The Amazon race: Now it gets interesting

By Chicago Tribune

It’s no surprise Chicago made the cut Thursday as a finalist for Amazon’s second headquarters. This city is a global business capital with a strong tech industry presence. Chicago would be a great fit for Amazon.

Still, when the announcement was made we scanned the field of 20 locales with trepidation, because we remember the Olympic bidding debacle (Chicago shockingly axed in the first round). We also have no sense of how Amazon assesses this city’s strengths vs. its weaknesses as a place to invest billions and hire tens of thousands.

Amazon’s list turns out to be not very revelatory about any city’s chances. The company outgrew pricey Seattle and wants a second base of operations in which to employ up to 50,000 workers, including many software engineers. So name a major city not near Seattle that has some combination of a deep tech labor pool, lower cost of living, strong universities and good quality of life. Chicago, Atlanta, Boston, Dallas, the Washington, D.C., area all seemed likely candidates from the start, and all made the cut, along with New York, Denver and others.

Interestingly, Indianapolis is on there, too.

That’s Indianapolis as in Indiana, Illinois’ nemesis to the east, where job growth, lower taxes and fiscally responsible government look awfully attractive compared to this state’s high costs and deep dysfunction. Consider Indianapolis’ appearance on the list a direct warning to Illinois: Being a great city on a lake may be attractive, but it may not be enough.

Is Chicago ready in the next round to win Amazon’s affections? The handicapping of cities now intensifies, along with the lobbying. Atlanta’s got lots of space but weak mass transit. New York is New York, but the subways are crumbling. Boston’s got brains, but it’s expensive. Washington’s a government town, yet Amazon also included suburban Virginia and Maryland, which suggests strong interest in the region.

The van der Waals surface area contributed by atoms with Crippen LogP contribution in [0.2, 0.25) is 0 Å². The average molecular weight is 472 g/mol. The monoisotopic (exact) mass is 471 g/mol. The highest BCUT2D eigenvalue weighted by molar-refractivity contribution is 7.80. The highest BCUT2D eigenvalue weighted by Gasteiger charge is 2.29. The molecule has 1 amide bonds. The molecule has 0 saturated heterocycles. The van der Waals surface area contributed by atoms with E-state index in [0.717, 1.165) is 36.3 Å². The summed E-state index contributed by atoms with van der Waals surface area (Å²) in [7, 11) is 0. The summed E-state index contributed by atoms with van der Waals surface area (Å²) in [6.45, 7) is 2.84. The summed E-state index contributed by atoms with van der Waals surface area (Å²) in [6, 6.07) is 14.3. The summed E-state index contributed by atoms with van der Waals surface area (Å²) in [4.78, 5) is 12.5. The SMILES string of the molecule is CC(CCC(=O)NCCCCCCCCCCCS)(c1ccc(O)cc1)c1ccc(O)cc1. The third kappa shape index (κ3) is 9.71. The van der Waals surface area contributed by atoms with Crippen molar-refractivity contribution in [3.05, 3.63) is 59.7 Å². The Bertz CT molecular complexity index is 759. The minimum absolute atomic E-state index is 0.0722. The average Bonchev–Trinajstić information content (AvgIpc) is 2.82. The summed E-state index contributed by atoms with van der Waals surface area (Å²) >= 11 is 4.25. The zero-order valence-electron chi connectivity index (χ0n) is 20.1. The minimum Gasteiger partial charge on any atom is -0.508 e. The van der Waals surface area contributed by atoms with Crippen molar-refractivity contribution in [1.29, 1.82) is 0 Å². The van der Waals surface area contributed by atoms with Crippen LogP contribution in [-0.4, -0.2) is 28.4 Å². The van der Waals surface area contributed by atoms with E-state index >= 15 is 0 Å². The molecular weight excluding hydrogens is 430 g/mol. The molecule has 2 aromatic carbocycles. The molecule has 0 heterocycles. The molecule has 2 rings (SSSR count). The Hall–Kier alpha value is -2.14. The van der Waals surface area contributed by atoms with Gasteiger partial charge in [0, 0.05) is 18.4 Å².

And Chicago?

This city has a lot of what Amazon wants, but as we note regularly, often with vented spleen, the state has big unresolved problems employers don’t want anything to do with: a $130 billion state pension crisis, the worst credit rating of any state, high taxes, an abundance of regulatory red tape thrown at businesses and Springfield gridlock that prevents progress.

There still may be time for Gov. Bruce Rauner, House Speaker Michael Madigan, Senate President John Cullerton and other lawmakers to step up and show Amazon this state understands and welcomes employers. On paper, the trio support Mayor Rahm Emanuel’s sales pitch. State and local officials have offered a slate of government incentives that should catch Amazon’s eye.

What we know for certain is Amazon’s competition to win the location of a second headquarters will transform whatever city is anointed. Imagine the positive impact on Chicago over 20 years of adding 50,000 high-paying jobs.

But the challenges and opportunities facing Illinois are about more than Amazon. This is a turbulent moment, and Illinois either capitalizes on it or, as has happened for many years, gets left behind:

The U.S. economy is on the move. Unemployment is low. Companies are investing. The impact of tax reform and deregulation by President Donald Trump and Congress is real. Apple says it’s planning a second headquarters, too, in an unspecified location. Emanuel wants to compete for that project, too. Opportunities for Illinois to ride the winds of strong investment and job growth don’t happen every day. They are happening right now. Can Illinois take advantage of this moment by making itself more attractive? Will Chicago benefit?

Or, as with other megaprojects that have gone to other states, will Illinois — and its government leaders — lose?

It’s no surprise Amazon is looking here. Whether Amazon chooses or rejects Chicago will say a lot about the state’s future as a home to employers and jobs.

By Chicago Tribune